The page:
MAD RIVER TOWNSHIP – The Mad River Township Clark County Sheriff’s deputy’s cruiser is sporting pink graphics to commemorate Breast Cancer Awareness Month.
Mad River Township Sheriff’s Deputy Jeff Wise unveiled the newly designed 2013 Chevrolet Tahoe for the first time on Sunday, Sept. 27 before he took its message to the streets as he patrolled around the township. The traditional black and yellow graphics on the cruiser, including the sheriff’s department shield, have been replaced with pink decals and “Find the Cure” ribbons in support of those individuals who are impacted by the disease.
“The decals are a standard sheriff’s package only in pink, and we just added a pink ribbon in the rear corner panels of the vehicle,” Wise said.
Clark County Sheriff Gene Kelly paid a visit to the township Sunday morning to catch a glance of the pink-clad vehicle. The new graphic design will be displayed throughout October. But Mad River Township will not be the only local agency to recognize the cause because beginning Oct. 1, all Clark County Sheriff’s deputies will sport pink badges on their uniforms in support of the annual campaign.
Wise, who is a strong advocate of breast cancer awareness, said he originally made contact with Clark County Chief Deputy Doyle Wright about the idea earlier this year and spoke to Sheriff Kelly and the Mad River Township Trustees in August to obtain permission to pursue with his plan. Wise then contacted township area businesses who generously donated the funds to purchase the pink decals from Danco Lettering in Beavercreek, and a county employee, Mike Cleelan, donated his time and services to wrapped the township deputy’s cruiser.
“Breast cancer awareness is a cause that is very close to my heart,” Wise said. “It has affected so many people all over the country and continues to affect more people on a daily basis. So many other agencies across the country have marked their vehicles for Breast Cancer Awareness Month, and I felt the sheriff’s department vehicle would be a great way to display a positive image for our agency.”
The township deputy said he learned first hand about the serious impact breast cancer has on its victims and their families. In 2007, his wife’s niece, Shannon, was diagnosed with the disease at the age of 35 after she found a lump during a monthly self-exam.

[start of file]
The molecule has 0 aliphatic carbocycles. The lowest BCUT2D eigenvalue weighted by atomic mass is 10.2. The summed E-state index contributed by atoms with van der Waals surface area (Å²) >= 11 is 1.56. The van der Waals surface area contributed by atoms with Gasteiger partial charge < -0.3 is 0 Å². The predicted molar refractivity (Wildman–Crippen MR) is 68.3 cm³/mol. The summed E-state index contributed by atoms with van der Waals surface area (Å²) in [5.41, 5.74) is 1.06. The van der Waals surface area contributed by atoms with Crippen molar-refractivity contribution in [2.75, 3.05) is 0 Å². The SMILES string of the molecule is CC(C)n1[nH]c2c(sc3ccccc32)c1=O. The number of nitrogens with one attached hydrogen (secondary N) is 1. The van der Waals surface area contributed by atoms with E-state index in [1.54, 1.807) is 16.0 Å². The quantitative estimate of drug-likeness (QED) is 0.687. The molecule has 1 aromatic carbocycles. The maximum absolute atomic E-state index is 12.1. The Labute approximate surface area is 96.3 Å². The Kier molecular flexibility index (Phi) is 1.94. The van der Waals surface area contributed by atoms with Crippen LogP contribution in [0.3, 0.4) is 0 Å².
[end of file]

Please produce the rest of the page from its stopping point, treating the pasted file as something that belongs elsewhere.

“Because she was so young and had no family history of breast cancer, Shannon had to be very aggressive to obtain the tests needed to diagnose the disease,” Wise said. “By the time it was diagnosed, the cancer had spread to many of her lymph nodes. She had to have a bilateral mastectomy, several rounds of chemotherapy and radiation.”
In October 2013, Shannon lost her battle to the disease at the age of 42, leaving behind a 14-year-old son, her parents and other family members.
In May of 2014, Wise’s wife, Susie, found a lump during a routine self-exam. After a series of tests were completed, she was diagnosed with breast cancer in July 2014 and underwent a lumpectomy to remove the mass. However, a month later, the couple learned that the type of cancer Susie had was very aggressive and has a tendency to spread to the other breast within five years.
“My wife started the first round of chemotherapy in August of 2014. Once she had completed the rounds of chemotherapy, she had a bilateral mastectomy and reconstruction in March 2015,” Wise said. “After her surgery, we learned that she did not have to receive any radiation treatments. In August, we got the great news that my wife is classified as 100 percent disease free.”
According to the National Breast Cancer Foundation website, breast cancer is the second leading cause of death among women. However, regular screenings, including mammograms, can help detect breast cancer at an early stage when there is the best chance to treat the disease successfully. The October initiative is intended to encourage women to conduct breast exams regularly and visit their doctors for annual check-ups.